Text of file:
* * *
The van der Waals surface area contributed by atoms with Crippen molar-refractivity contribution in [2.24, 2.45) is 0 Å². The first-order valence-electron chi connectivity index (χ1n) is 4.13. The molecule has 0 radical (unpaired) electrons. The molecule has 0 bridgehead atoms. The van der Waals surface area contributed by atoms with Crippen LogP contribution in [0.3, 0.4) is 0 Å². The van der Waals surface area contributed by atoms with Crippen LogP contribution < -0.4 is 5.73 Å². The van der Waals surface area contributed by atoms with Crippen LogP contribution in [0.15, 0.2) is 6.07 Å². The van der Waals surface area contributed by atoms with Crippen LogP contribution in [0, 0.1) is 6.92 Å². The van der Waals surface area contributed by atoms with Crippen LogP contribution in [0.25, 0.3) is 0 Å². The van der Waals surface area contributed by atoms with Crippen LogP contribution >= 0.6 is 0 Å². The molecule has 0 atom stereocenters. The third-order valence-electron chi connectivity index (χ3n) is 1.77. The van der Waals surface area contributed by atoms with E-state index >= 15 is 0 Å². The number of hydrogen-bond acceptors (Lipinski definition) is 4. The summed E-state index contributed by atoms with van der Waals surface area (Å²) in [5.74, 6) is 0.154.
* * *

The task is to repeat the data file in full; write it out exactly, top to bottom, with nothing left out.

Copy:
The van der Waals surface area contributed by atoms with Crippen molar-refractivity contribution in [2.24, 2.45) is 0 Å². The first-order valence-electron chi connectivity index (χ1n) is 4.13. The molecule has 0 radical (unpaired) electrons. The molecule has 0 bridgehead atoms. The van der Waals surface area contributed by atoms with Crippen LogP contribution in [0.3, 0.4) is 0 Å². The van der Waals surface area contributed by atoms with Crippen LogP contribution < -0.4 is 5.73 Å². The van der Waals surface area contributed by atoms with Crippen LogP contribution in [0.15, 0.2) is 6.07 Å². The van der Waals surface area contributed by atoms with Crippen LogP contribution in [0, 0.1) is 6.92 Å². The van der Waals surface area contributed by atoms with Crippen LogP contribution in [0.25, 0.3) is 0 Å². The van der Waals surface area contributed by atoms with Crippen LogP contribution >= 0.6 is 0 Å². The molecule has 0 atom stereocenters. The third-order valence-electron chi connectivity index (χ3n) is 1.77. The van der Waals surface area contributed by atoms with E-state index >= 15 is 0 Å². The number of hydrogen-bond acceptors (Lipinski definition) is 4. The summed E-state index contributed by atoms with van der Waals surface area (Å²) in [5.74, 6) is 0.154.